I fail to see the irony in the usage. The Centurion asks for a physical healing (for his servant); We ask for a spiritual healing (from sin, for ourselves.) Both are requests for favor. Both are humble in the sense that the favor requested is acknowledged to be undeserved. Both are bold in that the request is made in spite of of being undeserved.

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#52

Looking at the centurions request & statement & Jesus response,
Mt 8:-13

_Centurion: 6: Lord, my servant is lying paralyzed at home, in terrible distress.” _

_Jesus : 7 And he said to him, “I will come and heal him.” _

_Centurion: 8 But the centurion answered him, “Lord, I am not worthy to have you come under my roof; but only say the word, and my servant will be healed. 9 For I am a man under authority, with soldiers under me; and I say to one, ‘Go,’ and he goes, and to another, ‘Come,’ and he comes, and to my slave, ‘Do this,’ and he does it.” _

Jesus: 10 When Jesus heard him, he marveled, and said to those who followed him, “Truly, I say to you, not even[c] in Israel have I found such faith. "…13 And to the centurion Jesus said, “Go; be it done for you as you have believed.” And the servant was healed at that very moment.

the Centurion, he’s probably a pagan. He believes in lots of gods. But when he seeks Jesus out, for help, he recognizes by his statement to Jesus, something way more special about Jesus in terms of authority. He recognizes a supernatural authority and power in Jesus. NO ONE not even the centurion could give such an order and have it done. He knew he has no such authority and power to do what he asked Jesus to do. AND he expected Jesus word, to have the results he asked for, and it happened. THAT IS FAITH extrordinaire.

THUS

Jesus said He hadn’t seen such faith in ALL OF ISRAEL.

When we also say the words of the Centurion before receiving Jesus into us in the Eucharist, WE exhibit the same kind of faith the Centurion so easily stated, and meant, such that Jesus praised his faith by what he said & meant.

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#53

Generally speaking, I guess I can’t speak for the general public. For me, it’s not important for me to know that a particular prayer is based off of scripture.

But anyway, the previous translation contained enough of the scripture.

That seems to be the effect. Although, I’m not sure there’s any harm in it.

I don’t know if you have read this or not, but it’s from upthread. I’ll repost the irony that I see.

I mean to use a scripture, which presents an outsider being granted a favor because of his faith, right before we receive the Eucharist, of which, outsiders are not allowed to receive, despite their faith in Jesus’ ability to spiritually heal them.

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#54

The Centurion gave Jesus a proof of sorts that he, the Centurion, understood something about Jesus that no one else had before. He understood that Jesus can simply give a command to heal someone, and it will be done. Jesus doesn’t need to go into his house. That is the Centurion’s faith, or belief.

That isn’t the same thing as praying that we have faith that Jesus will heal our soul without any other qualifications other than faith. The Church does not teach “faith alone”.

But in the scripture, the Centurion is interceding for someone else, he doesn’t just have faith in Jesus, but he’s also doing a work of mercy. That is not reflected in the English translation, but apparently it is in the Latin.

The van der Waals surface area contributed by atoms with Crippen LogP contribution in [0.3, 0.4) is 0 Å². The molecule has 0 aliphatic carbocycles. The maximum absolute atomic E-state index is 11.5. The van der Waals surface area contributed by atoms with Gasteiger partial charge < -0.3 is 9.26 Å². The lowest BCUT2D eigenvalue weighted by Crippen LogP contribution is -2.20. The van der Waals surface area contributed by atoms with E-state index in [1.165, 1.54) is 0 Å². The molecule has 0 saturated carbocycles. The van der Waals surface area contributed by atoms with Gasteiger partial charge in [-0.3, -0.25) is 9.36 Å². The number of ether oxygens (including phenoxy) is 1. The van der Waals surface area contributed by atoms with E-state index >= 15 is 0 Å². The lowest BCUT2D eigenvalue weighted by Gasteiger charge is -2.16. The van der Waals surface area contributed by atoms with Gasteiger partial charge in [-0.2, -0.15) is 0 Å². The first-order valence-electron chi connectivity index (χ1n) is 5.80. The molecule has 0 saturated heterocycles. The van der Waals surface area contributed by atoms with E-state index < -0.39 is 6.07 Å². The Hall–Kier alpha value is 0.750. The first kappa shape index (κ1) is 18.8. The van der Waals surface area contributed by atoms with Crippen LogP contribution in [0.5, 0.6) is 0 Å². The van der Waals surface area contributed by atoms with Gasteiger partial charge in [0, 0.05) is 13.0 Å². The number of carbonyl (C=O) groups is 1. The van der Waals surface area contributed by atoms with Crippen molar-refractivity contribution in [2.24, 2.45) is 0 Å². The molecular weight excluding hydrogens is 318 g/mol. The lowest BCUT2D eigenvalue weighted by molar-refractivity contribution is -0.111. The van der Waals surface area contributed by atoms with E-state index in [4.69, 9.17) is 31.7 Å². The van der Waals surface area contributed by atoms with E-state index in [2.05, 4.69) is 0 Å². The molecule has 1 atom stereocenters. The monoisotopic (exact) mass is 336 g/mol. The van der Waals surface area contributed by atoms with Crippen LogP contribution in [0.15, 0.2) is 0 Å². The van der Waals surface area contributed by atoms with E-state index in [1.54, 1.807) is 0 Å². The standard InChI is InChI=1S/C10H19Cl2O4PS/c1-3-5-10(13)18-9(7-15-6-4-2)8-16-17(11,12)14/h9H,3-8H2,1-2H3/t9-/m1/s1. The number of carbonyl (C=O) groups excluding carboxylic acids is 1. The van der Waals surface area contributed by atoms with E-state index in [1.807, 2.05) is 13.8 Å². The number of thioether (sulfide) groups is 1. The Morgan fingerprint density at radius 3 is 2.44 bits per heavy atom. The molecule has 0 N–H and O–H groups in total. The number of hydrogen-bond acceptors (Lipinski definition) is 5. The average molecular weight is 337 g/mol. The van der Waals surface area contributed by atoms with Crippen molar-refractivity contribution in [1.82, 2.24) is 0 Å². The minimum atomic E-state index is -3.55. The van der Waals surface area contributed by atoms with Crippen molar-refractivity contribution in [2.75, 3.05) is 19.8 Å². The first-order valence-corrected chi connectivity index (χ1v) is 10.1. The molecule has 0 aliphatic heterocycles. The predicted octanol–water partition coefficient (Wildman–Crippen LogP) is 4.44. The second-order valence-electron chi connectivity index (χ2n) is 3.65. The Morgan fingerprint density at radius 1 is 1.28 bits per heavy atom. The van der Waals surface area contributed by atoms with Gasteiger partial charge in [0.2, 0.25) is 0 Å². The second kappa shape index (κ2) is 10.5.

So the previous translation was fine in conveying our humility, which the USCCB website cites as the primary aspect of the prayer. Translating the Latin word for word muddies the water, the primary meaning of the prayer, and it’s clunky.

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#55

Did I say it is faith alone? No.

What we say in that statement we then act on it. We receive Jesus. It’s faith + action.

I don’t see the problem. We are making the prayer personal.

AND

After mass often there is a Eucharistic minister who takes the Eucharist (Jesus) to the sick.

It’s not either/or but both

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#56

I was referring to the prayer. Not saying that’s what you said. I’m saying that’s what the English translation suggests.

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#57

Don’t look at it as a ‘saved by faith thing’ but a ‘saved by grace given by Jesus through the sacraments’ thing.

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#58

Ah. I confess to having a bias toward wanting people recognize scripture when it’s there but I feel the same about mathematics and “the X-files” so…

I have been following this post but I guess I did miss that post. I see your concern now. Why would the prayer of an outsider be used for the concerns of people who exclude outsiders?
I do get the sense of exclusion that non-Catholics (and Catholics who are unable to receive) can feel. My husband was not Catholic when we married and it hurt him deeply that he was not being called to the Supper of the Lamb. Or so it seemed to him at the time. He was being called; he just had to follow a much longer path to get to the table.

I suspect all those who pray the centurion’s prayer will receive and are already receiving a healing. But that healing might not be instantaneous from our perspective in time.

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#59

How does it suggest this? How do other translations, eg the Spanish, or the official Latin not suggest this? I guess I understand, though I disagree with, your point about the centurion being an outsider. But how is that related to “faith alone”. We admit we are sinners and ask for forgiveness. How is that faith alone?

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#60

Beautiful!